All Eyes on China

U.S. universities are increasingly dependent on growing enrollments of students from China. Will the growth continue amid an economic slowdown?

September 11, 2015

Will a slowing Chinese economy lead to a decline in the number of international students in the U.S.?

U.S. universities have grown increasingly reliant on rapid, double-percentage-point-per-annum growth in the number of students from China, who now account for 31 percent of international students in American higher education. Many experts expect this growth will continue in the short to medium term, albeit at a more moderated rate, but others suggest that a slowdown in the Chinese economy could, combined with other factors, expedite a flattening in enrollments, or even herald declines. The recent growth in the number of students from China has been particularly rapid at the undergraduate level -- where most Chinese students pay full fees -- but there are already signs of a slowdown at the graduate level, as new enrollments from China at U.S. graduate schools dipped by 1 percent last year.

“I think there is a sense in the U.S. that universities have taken the Chinese student enrollment levels for granted, that they’re able to charge significant tuition and somehow this growth will continue into the future unimpeded. I just don’t believe that,” said Todd Maurer, managing partner of a California-based consulting firm, Sinica Advisors, which among other things advises universities on their international strategies. In a June article titled “How the Chinese Student Juggernaut in U.S. Higher Education Will End,” Maurer cited a number of factors, including declines in the size of China’s high school population, increased competition posed by transnational education initiatives like branch campuses and dual and joint degree programs, and the decreased cachet of an American degree as more and more Chinese students obtain one as being some of the reasons for why Chinese undergraduate enrollments in the U.S. may be approaching a peak.

Overlaying those longer-term structural factors Maurer identifies are the new economic uncertainties. “There are different elements of the student pool; some will be relatively unaffected and others will be [affected], but I think overall there’s no doubt that a more severe impact on the real economy in China will begin to hurt some of these student outflows,” he said.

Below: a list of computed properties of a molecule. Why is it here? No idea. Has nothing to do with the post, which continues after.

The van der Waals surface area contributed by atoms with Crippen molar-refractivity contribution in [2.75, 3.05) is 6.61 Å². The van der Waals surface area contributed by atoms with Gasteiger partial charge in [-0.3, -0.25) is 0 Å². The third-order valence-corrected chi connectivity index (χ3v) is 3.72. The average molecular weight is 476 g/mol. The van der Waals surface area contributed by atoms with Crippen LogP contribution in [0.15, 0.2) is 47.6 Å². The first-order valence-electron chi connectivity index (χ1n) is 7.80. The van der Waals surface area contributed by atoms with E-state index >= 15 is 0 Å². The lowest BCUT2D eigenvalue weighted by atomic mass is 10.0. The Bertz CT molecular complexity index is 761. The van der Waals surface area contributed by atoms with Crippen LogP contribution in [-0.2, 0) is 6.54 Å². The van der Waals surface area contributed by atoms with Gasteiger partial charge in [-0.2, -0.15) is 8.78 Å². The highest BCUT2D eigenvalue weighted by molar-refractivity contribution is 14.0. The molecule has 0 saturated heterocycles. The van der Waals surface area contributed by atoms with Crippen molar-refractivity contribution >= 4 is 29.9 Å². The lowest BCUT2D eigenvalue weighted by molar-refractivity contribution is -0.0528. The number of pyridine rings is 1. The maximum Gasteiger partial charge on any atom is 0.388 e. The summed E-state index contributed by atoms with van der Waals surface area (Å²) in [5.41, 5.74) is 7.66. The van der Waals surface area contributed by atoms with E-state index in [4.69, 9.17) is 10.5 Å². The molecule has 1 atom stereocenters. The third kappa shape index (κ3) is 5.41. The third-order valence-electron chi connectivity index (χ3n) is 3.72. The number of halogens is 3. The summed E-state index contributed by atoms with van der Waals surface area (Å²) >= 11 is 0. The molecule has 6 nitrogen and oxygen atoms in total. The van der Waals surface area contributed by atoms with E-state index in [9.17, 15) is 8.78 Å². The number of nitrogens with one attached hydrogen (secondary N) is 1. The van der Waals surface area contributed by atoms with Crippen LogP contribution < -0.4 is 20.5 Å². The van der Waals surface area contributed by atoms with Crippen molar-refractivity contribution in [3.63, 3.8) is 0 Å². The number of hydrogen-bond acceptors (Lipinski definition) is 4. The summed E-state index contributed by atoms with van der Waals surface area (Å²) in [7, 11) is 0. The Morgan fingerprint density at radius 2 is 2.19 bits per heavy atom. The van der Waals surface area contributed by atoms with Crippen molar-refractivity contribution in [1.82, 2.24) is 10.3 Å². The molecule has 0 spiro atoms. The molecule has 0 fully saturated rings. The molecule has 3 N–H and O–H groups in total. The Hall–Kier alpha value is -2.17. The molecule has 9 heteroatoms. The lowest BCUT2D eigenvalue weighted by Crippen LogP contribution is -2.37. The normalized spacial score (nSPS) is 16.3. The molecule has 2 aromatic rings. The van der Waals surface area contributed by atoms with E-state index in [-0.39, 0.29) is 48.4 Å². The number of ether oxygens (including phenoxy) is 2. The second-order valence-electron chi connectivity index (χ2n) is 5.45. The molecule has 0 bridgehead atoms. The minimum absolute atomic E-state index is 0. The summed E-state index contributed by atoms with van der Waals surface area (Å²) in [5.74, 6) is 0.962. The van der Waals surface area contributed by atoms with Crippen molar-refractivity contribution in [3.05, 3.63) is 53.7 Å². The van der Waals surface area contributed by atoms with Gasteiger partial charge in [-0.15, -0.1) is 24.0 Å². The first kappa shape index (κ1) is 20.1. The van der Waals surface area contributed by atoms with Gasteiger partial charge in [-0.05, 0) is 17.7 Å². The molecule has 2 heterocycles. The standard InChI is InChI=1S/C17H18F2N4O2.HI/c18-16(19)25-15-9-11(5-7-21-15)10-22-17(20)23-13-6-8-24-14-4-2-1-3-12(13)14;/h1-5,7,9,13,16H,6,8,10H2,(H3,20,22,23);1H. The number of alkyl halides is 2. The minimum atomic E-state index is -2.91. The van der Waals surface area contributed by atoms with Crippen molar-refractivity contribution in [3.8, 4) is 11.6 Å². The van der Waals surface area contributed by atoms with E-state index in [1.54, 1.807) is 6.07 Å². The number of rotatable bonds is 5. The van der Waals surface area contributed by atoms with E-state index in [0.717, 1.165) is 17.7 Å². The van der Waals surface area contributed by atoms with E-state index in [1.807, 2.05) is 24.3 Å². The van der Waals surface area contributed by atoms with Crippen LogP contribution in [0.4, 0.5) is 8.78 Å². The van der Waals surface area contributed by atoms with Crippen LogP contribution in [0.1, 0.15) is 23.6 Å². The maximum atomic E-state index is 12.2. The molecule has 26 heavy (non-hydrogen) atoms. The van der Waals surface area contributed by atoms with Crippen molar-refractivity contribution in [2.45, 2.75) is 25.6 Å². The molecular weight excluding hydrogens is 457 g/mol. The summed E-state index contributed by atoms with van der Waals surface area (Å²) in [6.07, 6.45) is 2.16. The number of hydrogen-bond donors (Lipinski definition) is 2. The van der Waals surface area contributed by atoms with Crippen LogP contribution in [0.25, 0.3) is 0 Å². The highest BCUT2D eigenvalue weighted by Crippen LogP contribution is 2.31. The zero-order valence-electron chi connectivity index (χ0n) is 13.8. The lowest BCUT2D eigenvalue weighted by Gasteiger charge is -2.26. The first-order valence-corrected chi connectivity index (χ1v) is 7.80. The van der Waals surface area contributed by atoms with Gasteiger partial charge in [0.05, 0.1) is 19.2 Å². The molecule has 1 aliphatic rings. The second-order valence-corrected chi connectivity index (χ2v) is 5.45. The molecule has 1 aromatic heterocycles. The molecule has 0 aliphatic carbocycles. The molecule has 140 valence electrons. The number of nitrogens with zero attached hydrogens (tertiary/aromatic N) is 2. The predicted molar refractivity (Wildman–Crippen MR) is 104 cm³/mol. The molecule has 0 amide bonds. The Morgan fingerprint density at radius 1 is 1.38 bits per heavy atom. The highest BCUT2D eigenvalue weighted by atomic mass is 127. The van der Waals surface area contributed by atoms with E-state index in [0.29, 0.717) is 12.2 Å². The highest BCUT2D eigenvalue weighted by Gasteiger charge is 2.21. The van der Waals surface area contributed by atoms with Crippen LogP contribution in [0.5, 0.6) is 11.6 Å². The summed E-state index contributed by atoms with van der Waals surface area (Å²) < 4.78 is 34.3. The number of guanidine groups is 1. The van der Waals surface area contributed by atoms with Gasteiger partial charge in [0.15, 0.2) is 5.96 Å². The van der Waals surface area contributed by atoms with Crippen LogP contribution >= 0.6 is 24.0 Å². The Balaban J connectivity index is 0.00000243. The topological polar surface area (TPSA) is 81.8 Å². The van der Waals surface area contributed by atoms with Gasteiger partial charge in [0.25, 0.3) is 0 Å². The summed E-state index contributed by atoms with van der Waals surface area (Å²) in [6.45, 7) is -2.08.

The variable here is just how deep or prolonged any downturn might be. The massive growth in Chinese student mobility in recent years is largely attributable to the growth of a middle class able to afford foreign higher education, and the premium that families have placed on investing in it. Some point out that families have saved for years for their children’s higher education, and suggest that they are unlikely to be dissuaded by relatively minor changes in economic conditions or currency fluctuations.

“There is a stability and a sustained interest on the part of middle-class folks, especially new entrants in the middle class, to take the long view in investing in education for their children,” said John Hudzik, a professor at Michigan State University and a former international programs administrator and past president of NAFSA: Association of International Educators and the Association of International Education Administrators. “I don’t see the current economic situation, unless it becomes much more serious than it is now, as having an impact on that commitment.”

“A second variable is students are already in the pipeline,” Hudzik continued. “That pipeline stretches much further back than higher education, with English preparatory programs and some kids entering into secondary schools in other countries, including this country.” (A report last year from the Institute of International Education, or IIE, found that the pool of diploma-seeking international students in U.S. high schools is expanding rapidly, with China being the largest sender of high schoolers by far).

IIE also tracks international student enrollments at U.S. colleges through its Open Doors survey, which comes out every November. The survey has tracked continuous growth in total international student enrollment in the U.S. for eight straight years, following modest declines after Sept. 11.